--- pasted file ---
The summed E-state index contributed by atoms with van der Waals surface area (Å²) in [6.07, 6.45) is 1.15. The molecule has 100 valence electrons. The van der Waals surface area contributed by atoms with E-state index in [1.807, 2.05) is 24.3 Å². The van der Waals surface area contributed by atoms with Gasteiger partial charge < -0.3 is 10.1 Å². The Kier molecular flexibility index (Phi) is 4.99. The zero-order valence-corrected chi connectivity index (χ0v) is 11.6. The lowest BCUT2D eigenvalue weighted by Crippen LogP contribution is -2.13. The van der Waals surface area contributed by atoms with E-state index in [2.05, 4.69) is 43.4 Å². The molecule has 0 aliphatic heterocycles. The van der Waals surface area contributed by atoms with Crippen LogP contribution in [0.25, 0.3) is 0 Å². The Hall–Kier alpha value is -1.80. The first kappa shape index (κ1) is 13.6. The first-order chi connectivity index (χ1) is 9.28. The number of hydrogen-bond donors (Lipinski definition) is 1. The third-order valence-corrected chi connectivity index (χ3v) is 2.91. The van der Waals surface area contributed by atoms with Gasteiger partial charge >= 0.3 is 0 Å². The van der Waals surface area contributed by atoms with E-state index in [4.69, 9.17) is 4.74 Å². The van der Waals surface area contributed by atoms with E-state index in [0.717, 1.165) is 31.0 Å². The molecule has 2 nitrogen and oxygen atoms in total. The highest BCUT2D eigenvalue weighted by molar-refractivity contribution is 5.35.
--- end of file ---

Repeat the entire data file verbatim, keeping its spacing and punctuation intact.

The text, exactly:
The summed E-state index contributed by atoms with van der Waals surface area (Å²) in [6.07, 6.45) is 1.15. The molecule has 100 valence electrons. The van der Waals surface area contributed by atoms with E-state index in [1.807, 2.05) is 24.3 Å². The van der Waals surface area contributed by atoms with Gasteiger partial charge < -0.3 is 10.1 Å². The Kier molecular flexibility index (Phi) is 4.99. The zero-order valence-corrected chi connectivity index (χ0v) is 11.6. The lowest BCUT2D eigenvalue weighted by Crippen LogP contribution is -2.13. The van der Waals surface area contributed by atoms with E-state index in [2.05, 4.69) is 43.4 Å². The molecule has 0 aliphatic heterocycles. The van der Waals surface area contributed by atoms with Crippen LogP contribution in [0.25, 0.3) is 0 Å². The Hall–Kier alpha value is -1.80. The first kappa shape index (κ1) is 13.6. The first-order chi connectivity index (χ1) is 9.28. The number of hydrogen-bond donors (Lipinski definition) is 1. The third-order valence-corrected chi connectivity index (χ3v) is 2.91. The van der Waals surface area contributed by atoms with Gasteiger partial charge >= 0.3 is 0 Å². The van der Waals surface area contributed by atoms with E-state index in [4.69, 9.17) is 4.74 Å². The van der Waals surface area contributed by atoms with E-state index in [0.717, 1.165) is 31.0 Å². The molecule has 2 nitrogen and oxygen atoms in total. The highest BCUT2D eigenvalue weighted by molar-refractivity contribution is 5.35.